According to the testimony offered by the appellant, there were in the basement of the Chase Hotel two apartments designed for use as Turkish baths, the western of which was then used for women, and the eastern of which was used for men. North of these apartments was a long corridor, and between the two apartments there was a reception room with a door that led from the corridor into the reception room. In 1926 or 1927, defendant Thomas became a tenant from month to month of the western apartment. In the fall of 1928, she became a tenant from month to month of both of the apartments, together with the reception room between the apartments. The manager of the hotel making said latter arrangement agreed with defendant Thomas that the hotel company would keep the premises in first-class repair. Thereafter defendant Thomas changed about and operated the eastern apartment as a women's Turkish bath, and the western apartment as a man's Turkish bath. The accident, whereby plaintiff sustained the injuries for which she sues, happened in the eastern apartment. In said apartment there was a resting room, a locker room, a steam room, and a massage room. The accident occurred in the massage room. The flooring of the massage room was made of smooth tiling. Along the east wall of said room there were two marble slabs. Along the north wall there was an electric cabinet. In the west wall there was an enclosure for a shower. In the center of the floor of the massage room there was a drain pipe. The massage room is sometimes referred to as the cabinet room. When a bather entered the massage room, she would first go to the electric cabinet and thereafter would be placed on one of the marble slabs, and massaged. She would then go to the shower enclosure and be showered, and would then go through a door in the northern part of the west wall and walk to the resting room. Between the massage room proper and the shower enclosure there was a sill to hold the water in the shower enclosure and prevent it from running into the massage room proper. There was a drain pipe in the shower enclosure which drained off the water used in the shower, so that no water from the shower ran into the massage room. At the time Mrs. Thomas, the tenant, took over the eastern apartment the floor of the massage room was slightly higher about the drain pipe in the center of the floor than the rest of the floor, and the floor was slightly lower at the northwest corner than elsewhere, so that the soapy water that dripped on the floor from the marble slabs where the massaging was done tended to drain toward the northwest corner and would not naturally run into the drain, but would have to be swept into the drain. It would only run into the drain by being swept into it. Mrs. Thomas frequently requested the hotel management to remedy this condition, but was told that it would cost too much to do so. Plaintiff contracted with Mrs. Thomas for a course of treatments for a rheumatic condition in her knees and ankles: She desired massage treatments. She had been recommended to do this by her physician. She was taking her fifth treatment under this arrangement when the accident occurred. Mrs. Thomas rented from the hotel company the two apartments together with the reception room between them for a total rental of $125 a month, Mrs. Thomas to have complete control and charge of the premises. In the process of administering the Turkish bath the bather was first taken into the steam room and from there into the massage room. In the massage room she would be put in the electric cabinet, and then on the massage slab where a little soap and water were used to cleanse the person and keep the body moist for massaging. While doing her massage work on a patient, the masseur would place a towel or towels on the floor to stand on in order to avoid slipping on the floor. The attendants would sweep the floor and rinse it after each person's massage. Sometimes they would use the hose and sometimes a bucket of water for this purpose. Then they would sweep the floor to get the water into the drain pipe, and go over the floor with a mop. In the evenings when they got through they would take a brush with powder and scrub the floor so that it would not be slippery the next day. That is done two or three times a day in any Turkish bath. Plaintiff on the occasion in question was taken from the steam room first to the electric cabinet, then to the slab, where she was massaged, then to the shower, then to the door leading through a hallway to the resting room. In attempting to step from the floor of the massage room into the hallway, her foot slipped, causing her to fall, whereby she received the injuries for which she sues.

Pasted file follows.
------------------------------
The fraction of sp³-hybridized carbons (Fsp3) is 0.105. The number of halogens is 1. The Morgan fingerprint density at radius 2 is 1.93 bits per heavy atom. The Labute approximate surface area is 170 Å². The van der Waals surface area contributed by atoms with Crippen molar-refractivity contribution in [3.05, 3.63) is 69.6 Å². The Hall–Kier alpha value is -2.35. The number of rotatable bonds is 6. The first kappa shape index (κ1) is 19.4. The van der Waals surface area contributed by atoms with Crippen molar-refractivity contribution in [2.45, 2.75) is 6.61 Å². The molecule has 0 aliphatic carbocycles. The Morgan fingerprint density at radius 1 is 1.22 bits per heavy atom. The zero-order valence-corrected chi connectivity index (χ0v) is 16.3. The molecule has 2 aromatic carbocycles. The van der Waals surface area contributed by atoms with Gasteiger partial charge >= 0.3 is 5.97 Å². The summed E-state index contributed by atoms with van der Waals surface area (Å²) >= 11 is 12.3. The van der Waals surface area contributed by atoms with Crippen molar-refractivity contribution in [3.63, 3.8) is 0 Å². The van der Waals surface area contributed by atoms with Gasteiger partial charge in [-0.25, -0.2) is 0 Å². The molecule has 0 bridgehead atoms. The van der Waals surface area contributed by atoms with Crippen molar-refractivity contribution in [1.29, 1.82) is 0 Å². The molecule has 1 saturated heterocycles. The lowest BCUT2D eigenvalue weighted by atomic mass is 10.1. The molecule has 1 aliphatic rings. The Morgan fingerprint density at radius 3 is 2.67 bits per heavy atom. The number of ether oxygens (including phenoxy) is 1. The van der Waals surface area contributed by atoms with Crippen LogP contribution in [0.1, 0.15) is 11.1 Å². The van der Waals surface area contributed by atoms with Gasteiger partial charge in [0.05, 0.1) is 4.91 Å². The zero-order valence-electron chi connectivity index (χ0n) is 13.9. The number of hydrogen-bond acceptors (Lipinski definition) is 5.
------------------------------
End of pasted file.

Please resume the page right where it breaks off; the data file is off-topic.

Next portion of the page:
Mrs. Thomas testified: "The condition of the floor would cause the seep water to drain towards the corner, and we would have to sweep it from that corner back up to the drain pipe to get it in there. The water would not flow into the drain pipe unless it was swept in there. The massage room was constructed according to the best method that I know of except that the floor was not sloping just the least bit. In any other bathhouse I ever worked in the tile floors would slope just the least bit to where the drains were, but this floor did not. When massaging patients we do not soap them any more than we use the soap to cleanse the pores of the skin well while we are massaging the body. We don't spray them. We just sprinkle a little water on them to keep the body moist. Of course, there will be some of that water drip off from the body onto the slab, and off the slab to the floor. When we get through with that most of the soap is washed off in the shower. The water sprinkled on the patient gets on the slab first and then drips on the floor. The water drips off onto the floor and runs to the door because that is the lowest. The water that drips off the slab onto the floor is not such a large quantity, but it is enough to keep the floors wet and slippery. You could not operate any Turkish bath without soap and water on the floor, because it is impossible. When the patient is getting a shower the little shower room would be full of soap and water, and the patient might fall in there just as easily as anywhere else. After the shower, of course, the patient is wet. The patient then steps out on this floor and moves over to the door. She moves out there until we dry her off. We dry the patients off right by the door. The patient walks from the shower wet and we dry her off there by the door, and the last thing we dry is her feet, and then she steps over the sill into this hallway. That also has a tile floor. There was a bath mat on that floor by the door. The people walking around in the massage room with their wet feet would, of course, wet the floor. The patients and attendants walking around on this floor would naturally keep it wet and damp. In a properly constructed massage room the floor should slope just a least bit to the drain pipe, and that least bit is about one-eighth of an inch. It would be improper to make a tile floor that had any appreciable slope, the slope, if at all, must be very slight. In any Turkish massage room such as this, properly constructed with a slight slope in the floor toward the drain, they do not have to sweep the water after each bath to keep the room in fairly decent condition. You can take the hose and wash the soapy water up. It will run right in the drain. This way you could not do that. We had to sweep it up. It was impossible to get it in the drain without sweeping. If you had the slight slope in the floor toward the drain you would not have to go over the floor with a mop. The center of the floor where the drain pipe was located was just a shade higher than the outer edge."